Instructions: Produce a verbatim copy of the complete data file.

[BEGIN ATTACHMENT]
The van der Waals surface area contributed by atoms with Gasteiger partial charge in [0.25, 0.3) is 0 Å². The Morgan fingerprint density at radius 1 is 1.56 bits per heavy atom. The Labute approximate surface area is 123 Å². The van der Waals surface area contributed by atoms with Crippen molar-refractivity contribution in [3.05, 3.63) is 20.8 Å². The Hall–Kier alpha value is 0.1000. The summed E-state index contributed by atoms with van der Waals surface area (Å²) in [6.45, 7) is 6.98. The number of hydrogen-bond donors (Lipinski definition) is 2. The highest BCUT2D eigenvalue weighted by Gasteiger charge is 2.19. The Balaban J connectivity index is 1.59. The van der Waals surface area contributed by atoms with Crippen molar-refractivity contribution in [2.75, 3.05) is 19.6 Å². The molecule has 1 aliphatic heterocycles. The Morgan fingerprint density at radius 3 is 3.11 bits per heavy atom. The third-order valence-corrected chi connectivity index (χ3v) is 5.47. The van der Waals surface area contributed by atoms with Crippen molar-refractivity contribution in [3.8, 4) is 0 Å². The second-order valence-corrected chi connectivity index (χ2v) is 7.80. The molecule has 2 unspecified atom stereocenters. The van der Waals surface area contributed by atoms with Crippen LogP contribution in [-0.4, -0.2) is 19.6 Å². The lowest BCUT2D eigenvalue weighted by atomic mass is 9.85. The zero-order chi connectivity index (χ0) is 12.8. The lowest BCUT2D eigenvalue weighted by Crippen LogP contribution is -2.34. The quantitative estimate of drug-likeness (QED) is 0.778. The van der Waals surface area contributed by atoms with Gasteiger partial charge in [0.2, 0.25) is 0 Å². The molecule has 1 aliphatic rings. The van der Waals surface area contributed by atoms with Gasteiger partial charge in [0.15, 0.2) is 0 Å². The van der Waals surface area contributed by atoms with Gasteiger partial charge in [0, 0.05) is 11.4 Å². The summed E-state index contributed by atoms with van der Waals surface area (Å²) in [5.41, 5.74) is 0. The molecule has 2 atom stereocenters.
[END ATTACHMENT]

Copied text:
The van der Waals surface area contributed by atoms with Gasteiger partial charge in [0.25, 0.3) is 0 Å². The Morgan fingerprint density at radius 1 is 1.56 bits per heavy atom. The Labute approximate surface area is 123 Å². The van der Waals surface area contributed by atoms with Crippen molar-refractivity contribution in [3.05, 3.63) is 20.8 Å². The Hall–Kier alpha value is 0.1000. The summed E-state index contributed by atoms with van der Waals surface area (Å²) in [6.45, 7) is 6.98. The number of hydrogen-bond donors (Lipinski definition) is 2. The highest BCUT2D eigenvalue weighted by Gasteiger charge is 2.19. The Balaban J connectivity index is 1.59. The van der Waals surface area contributed by atoms with Crippen molar-refractivity contribution in [2.75, 3.05) is 19.6 Å². The molecule has 1 aliphatic heterocycles. The Morgan fingerprint density at radius 3 is 3.11 bits per heavy atom. The third-order valence-corrected chi connectivity index (χ3v) is 5.47. The van der Waals surface area contributed by atoms with Crippen molar-refractivity contribution in [3.8, 4) is 0 Å². The second-order valence-corrected chi connectivity index (χ2v) is 7.80. The molecule has 2 unspecified atom stereocenters. The van der Waals surface area contributed by atoms with Crippen LogP contribution in [-0.4, -0.2) is 19.6 Å². The lowest BCUT2D eigenvalue weighted by atomic mass is 9.85. The zero-order chi connectivity index (χ0) is 12.8. The lowest BCUT2D eigenvalue weighted by Crippen LogP contribution is -2.34. The quantitative estimate of drug-likeness (QED) is 0.778. The van der Waals surface area contributed by atoms with Gasteiger partial charge in [0.2, 0.25) is 0 Å². The molecule has 1 aliphatic rings. The van der Waals surface area contributed by atoms with Gasteiger partial charge in [0.15, 0.2) is 0 Å². The van der Waals surface area contributed by atoms with Gasteiger partial charge in [0, 0.05) is 11.4 Å². The summed E-state index contributed by atoms with van der Waals surface area (Å²) in [5.41, 5.74) is 0. The molecule has 2 atom stereocenters.